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# Poset

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### Poset

"Ordered set" redirects here. For totally ordered sets, see total order.

In mathematics, especially order theory, a partially ordered set (or poset) formalizes and generalizes the intuitive concept of an ordering, sequencing, or arrangement of the elements of a set. A poset consists of a set together with a binary relation that indicates that, for certain pairs of elements in the set, one of the elements precedes the other. Such a relation is called a partial order to reflect the fact that not every pair of elements need be related: for some pairs, it may be that neither element precedes the other in the poset. Thus, partial orders generalize the more familiar total orders, in which every pair is related. A finite poset can be visualized through its Hasse diagram, which depicts the ordering relation.[1]

A familiar real-life example of a partially ordered set is a collection of people ordered by genealogical descendancy. Some pairs of people bear the descendant-ancestor relationship, but other pairs bear no such relationship.

## Formal definition

A (non-strict) partial order[2] is a binary relation "≤" over a set P which is reflexive, antisymmetric, and transitive, i.e., which satisfies for all a, b, and c in P:

• a ≤ a (reflexivity);
• if a ≤ b and b ≤ a then a = b (antisymmetry);
• if a ≤ b and b ≤ c then a ≤ c (transitivity).

In other words, a partial order is an antisymmetric preorder.

A set with a partial order is called a partially ordered set (also called a poset). The term ordered set is sometimes also used for posets, as long as it is clear from the context that no other kinds of orders are meant. In particular, totally ordered sets can also be referred to as "ordered sets", especially in areas where these structures are more common than posets.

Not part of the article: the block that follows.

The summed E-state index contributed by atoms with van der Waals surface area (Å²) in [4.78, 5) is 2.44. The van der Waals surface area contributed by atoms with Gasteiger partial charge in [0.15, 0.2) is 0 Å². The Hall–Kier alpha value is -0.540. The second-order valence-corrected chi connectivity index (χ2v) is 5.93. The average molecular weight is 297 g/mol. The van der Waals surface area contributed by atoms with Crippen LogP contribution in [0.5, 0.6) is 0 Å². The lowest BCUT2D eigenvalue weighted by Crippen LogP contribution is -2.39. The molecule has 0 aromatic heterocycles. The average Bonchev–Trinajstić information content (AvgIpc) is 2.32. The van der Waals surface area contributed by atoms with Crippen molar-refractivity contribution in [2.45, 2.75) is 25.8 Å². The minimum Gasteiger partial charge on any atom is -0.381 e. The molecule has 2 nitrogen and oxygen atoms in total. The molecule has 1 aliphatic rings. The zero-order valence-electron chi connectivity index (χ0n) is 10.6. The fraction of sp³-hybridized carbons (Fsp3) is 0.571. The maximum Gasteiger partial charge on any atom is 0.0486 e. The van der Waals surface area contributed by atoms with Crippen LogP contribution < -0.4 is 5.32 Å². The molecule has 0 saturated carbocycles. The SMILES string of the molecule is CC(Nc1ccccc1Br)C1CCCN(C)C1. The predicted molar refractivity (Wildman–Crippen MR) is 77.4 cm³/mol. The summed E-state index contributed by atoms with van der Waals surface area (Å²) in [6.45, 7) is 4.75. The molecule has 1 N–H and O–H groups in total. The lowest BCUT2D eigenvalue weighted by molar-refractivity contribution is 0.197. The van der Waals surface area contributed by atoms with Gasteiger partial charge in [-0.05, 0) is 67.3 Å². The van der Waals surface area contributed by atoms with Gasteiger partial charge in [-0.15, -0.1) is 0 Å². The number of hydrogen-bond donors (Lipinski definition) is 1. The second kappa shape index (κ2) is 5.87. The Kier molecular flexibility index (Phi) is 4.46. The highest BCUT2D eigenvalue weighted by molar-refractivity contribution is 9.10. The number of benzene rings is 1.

For a, b, elements of a partially ordered set P, if a ≤ b or b ≤ a, then a and b are comparable. Otherwise they are incomparable. In the figure on top-right, e.g. {x} and {x,y,z} are comparable, while {x} and {y} are not. A partial order under which every pair of elements is comparable is called a total order or linear order; a totally ordered set is also called a chain (e.g., the natural numbers with their standard order). A subset of a poset in which no two distinct elements are comparable is called an antichain (e.g. the set of singletons in the top-right figure). An element a is said to be covered by another element b, written a<:b, if a is strictly less than b and no third element c fits between them; formally: if both ab and ab are true, and acb is false for each c with acb. A more concise definition will be given below using the strict order corresponding to "≤". For example, {x} is covered by {x,z} in the top-right figure, but not by {x,y,z}.

## Examples

Standard examples of posets arising in mathematics include:

• The real numbers ordered by the standard less-than-or-equal relation ≤ (a totally ordered set as well).
• For a partially ordered set P, the sequence space containing all sequences of elements from P, where sequence a precedes sequence b if every item in a precedes the corresponding item in b. Formally, (an)n∈ℕ ≤ (bn)n∈ℕ if and only if an ≤ bn for all n in ℕ.
• For a set X and a partially ordered set P, the function space containing all functions from X to P, where fg if and only if f(x) ≤ g(x) for all x in X.
• A fence, a partially ordered set defined by an alternating sequence of order relations a < b > c < d ...

## Extrema